Radio interview with Liv Shange on platinum strikes and ANC slander
Follow this link to listen to Liv Shange on Radio 702.
The Workers’ and Socialist Party (WASP) is outraged at the accusations against ‘white foreign nationals’ out to ‘destabilise South Africa’ which have, again, been thrown out by the African National Congress’ Gwede Mantashe in an obvious attempt to deflect attention from his government’s failure to address the needs of mineworkers and the working class in general.
After the ANC’s NEC meeting ended Sunday, Mantashe said that the ruling party is concerned that the strike in the platinum mines, led by the Association of Mineworkers and Construction Union (AMCU), is as a matter of fact not driven by workers’ issues over pay and conditions but by ‘politics’, more specifically fuelled by ‘white foreign nationals’ who are ‘out to destabilise South Africa and its economy’. This echoes almost word-for-word the allegations he levelled a year ago against leading WASP member Liv Shange, a Swedish national resident in SA for the past ten years, who through the Democratic Socialist Movement, a founding member of WASP, played a role in coordinating the 2012 mineworkers’ strike for R12 500 which followed the Marikana massacre. Mantashe’s accusations last year were linked to claims of Shange being investigated by state intelligence as well as by the Department of Home Affairs, and she was threatened with deportation and separation from her family in SA.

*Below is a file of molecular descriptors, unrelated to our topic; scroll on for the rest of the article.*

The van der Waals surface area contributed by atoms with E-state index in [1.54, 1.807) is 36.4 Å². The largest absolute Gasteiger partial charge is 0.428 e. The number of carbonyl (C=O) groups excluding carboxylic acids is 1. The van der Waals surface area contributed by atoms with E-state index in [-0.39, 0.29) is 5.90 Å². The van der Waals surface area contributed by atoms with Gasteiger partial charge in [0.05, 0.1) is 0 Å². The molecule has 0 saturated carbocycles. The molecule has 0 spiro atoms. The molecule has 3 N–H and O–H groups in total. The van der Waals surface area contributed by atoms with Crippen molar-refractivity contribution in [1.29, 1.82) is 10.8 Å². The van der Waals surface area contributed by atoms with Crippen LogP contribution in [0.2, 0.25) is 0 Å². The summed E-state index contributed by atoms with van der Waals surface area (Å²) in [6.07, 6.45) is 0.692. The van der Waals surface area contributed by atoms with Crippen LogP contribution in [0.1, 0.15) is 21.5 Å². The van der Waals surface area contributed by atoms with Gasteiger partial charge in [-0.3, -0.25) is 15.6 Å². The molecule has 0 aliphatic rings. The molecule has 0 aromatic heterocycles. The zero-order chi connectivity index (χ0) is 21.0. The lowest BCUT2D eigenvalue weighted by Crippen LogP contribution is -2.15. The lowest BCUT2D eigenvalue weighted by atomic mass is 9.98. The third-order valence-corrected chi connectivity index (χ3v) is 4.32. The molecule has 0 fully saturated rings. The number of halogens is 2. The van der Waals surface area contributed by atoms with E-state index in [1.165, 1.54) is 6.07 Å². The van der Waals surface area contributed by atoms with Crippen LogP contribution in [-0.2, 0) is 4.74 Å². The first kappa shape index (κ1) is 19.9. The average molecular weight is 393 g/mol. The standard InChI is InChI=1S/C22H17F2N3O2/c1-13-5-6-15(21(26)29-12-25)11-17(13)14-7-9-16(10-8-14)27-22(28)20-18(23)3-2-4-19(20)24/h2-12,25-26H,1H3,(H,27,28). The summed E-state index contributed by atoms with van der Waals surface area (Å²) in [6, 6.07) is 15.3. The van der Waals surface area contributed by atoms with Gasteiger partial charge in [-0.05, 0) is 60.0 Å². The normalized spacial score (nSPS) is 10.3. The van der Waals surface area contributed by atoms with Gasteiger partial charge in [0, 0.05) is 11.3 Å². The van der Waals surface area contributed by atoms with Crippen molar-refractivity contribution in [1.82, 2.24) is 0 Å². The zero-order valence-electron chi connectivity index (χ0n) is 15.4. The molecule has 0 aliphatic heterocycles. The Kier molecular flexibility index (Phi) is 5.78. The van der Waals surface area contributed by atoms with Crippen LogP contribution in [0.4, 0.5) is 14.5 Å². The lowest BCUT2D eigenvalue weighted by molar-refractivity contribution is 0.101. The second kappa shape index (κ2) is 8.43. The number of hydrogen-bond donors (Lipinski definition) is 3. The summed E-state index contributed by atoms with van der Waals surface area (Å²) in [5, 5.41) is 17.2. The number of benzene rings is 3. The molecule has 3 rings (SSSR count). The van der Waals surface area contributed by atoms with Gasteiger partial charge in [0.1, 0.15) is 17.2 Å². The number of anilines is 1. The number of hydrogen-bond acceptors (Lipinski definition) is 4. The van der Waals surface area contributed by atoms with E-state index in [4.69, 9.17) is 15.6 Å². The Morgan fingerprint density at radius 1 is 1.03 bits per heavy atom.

We condemn this attempt by the ANC to again play a racist, xenophobic card to draw attention away from how its government and the capitalist economy it presides over is failing to address the needs of mineworkers and the working class in general.
Of course the ongoing platinum strike is political, for both workers and employers, in the sense that it is a struggle for power over the wealth of society, but the mineworkers don’t need ‘foreigner’ to come and tell them that. There is no need for any ‘third force’ to come and destabilise SA and its economy – instability is built into this system by the huge gap between the capitalist haves and the working class have-nots, which forces workers to struggle for the most modest share of the wealth that they create, like the mineworkers are doing at the moment.